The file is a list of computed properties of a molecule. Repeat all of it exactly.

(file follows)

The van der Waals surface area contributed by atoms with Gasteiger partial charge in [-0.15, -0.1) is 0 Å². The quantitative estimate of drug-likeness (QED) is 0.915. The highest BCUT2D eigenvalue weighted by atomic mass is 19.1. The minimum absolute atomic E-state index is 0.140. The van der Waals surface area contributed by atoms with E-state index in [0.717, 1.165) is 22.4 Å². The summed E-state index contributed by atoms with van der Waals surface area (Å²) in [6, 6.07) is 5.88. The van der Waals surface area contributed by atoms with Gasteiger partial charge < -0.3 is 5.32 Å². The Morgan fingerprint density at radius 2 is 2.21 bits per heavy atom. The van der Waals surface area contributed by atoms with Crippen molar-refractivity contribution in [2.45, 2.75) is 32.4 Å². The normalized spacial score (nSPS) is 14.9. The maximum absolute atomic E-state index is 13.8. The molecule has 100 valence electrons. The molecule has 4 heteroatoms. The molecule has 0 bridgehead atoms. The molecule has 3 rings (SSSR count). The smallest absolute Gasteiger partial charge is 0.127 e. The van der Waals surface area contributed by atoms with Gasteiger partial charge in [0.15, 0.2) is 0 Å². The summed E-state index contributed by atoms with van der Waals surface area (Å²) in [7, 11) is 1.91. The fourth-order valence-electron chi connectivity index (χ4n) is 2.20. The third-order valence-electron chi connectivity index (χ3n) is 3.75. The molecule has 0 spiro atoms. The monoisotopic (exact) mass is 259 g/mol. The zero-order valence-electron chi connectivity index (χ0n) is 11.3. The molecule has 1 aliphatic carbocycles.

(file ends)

The van der Waals surface area contributed by atoms with Gasteiger partial charge in [-0.15, -0.1) is 0 Å². The quantitative estimate of drug-likeness (QED) is 0.915. The highest BCUT2D eigenvalue weighted by atomic mass is 19.1. The minimum absolute atomic E-state index is 0.140. The van der Waals surface area contributed by atoms with E-state index in [0.717, 1.165) is 22.4 Å². The summed E-state index contributed by atoms with van der Waals surface area (Å²) in [6, 6.07) is 5.88. The van der Waals surface area contributed by atoms with Gasteiger partial charge < -0.3 is 5.32 Å². The Morgan fingerprint density at radius 2 is 2.21 bits per heavy atom. The van der Waals surface area contributed by atoms with Crippen molar-refractivity contribution in [2.45, 2.75) is 32.4 Å². The normalized spacial score (nSPS) is 14.9. The maximum absolute atomic E-state index is 13.8. The molecule has 100 valence electrons. The molecule has 4 heteroatoms. The molecule has 0 bridgehead atoms. The molecule has 3 rings (SSSR count). The smallest absolute Gasteiger partial charge is 0.127 e. The van der Waals surface area contributed by atoms with Gasteiger partial charge in [0.15, 0.2) is 0 Å². The summed E-state index contributed by atoms with van der Waals surface area (Å²) in [7, 11) is 1.91. The fourth-order valence-electron chi connectivity index (χ4n) is 2.20. The third-order valence-electron chi connectivity index (χ3n) is 3.75. The molecule has 0 spiro atoms. The monoisotopic (exact) mass is 259 g/mol. The zero-order valence-electron chi connectivity index (χ0n) is 11.3. The molecule has 1 aliphatic carbocycles.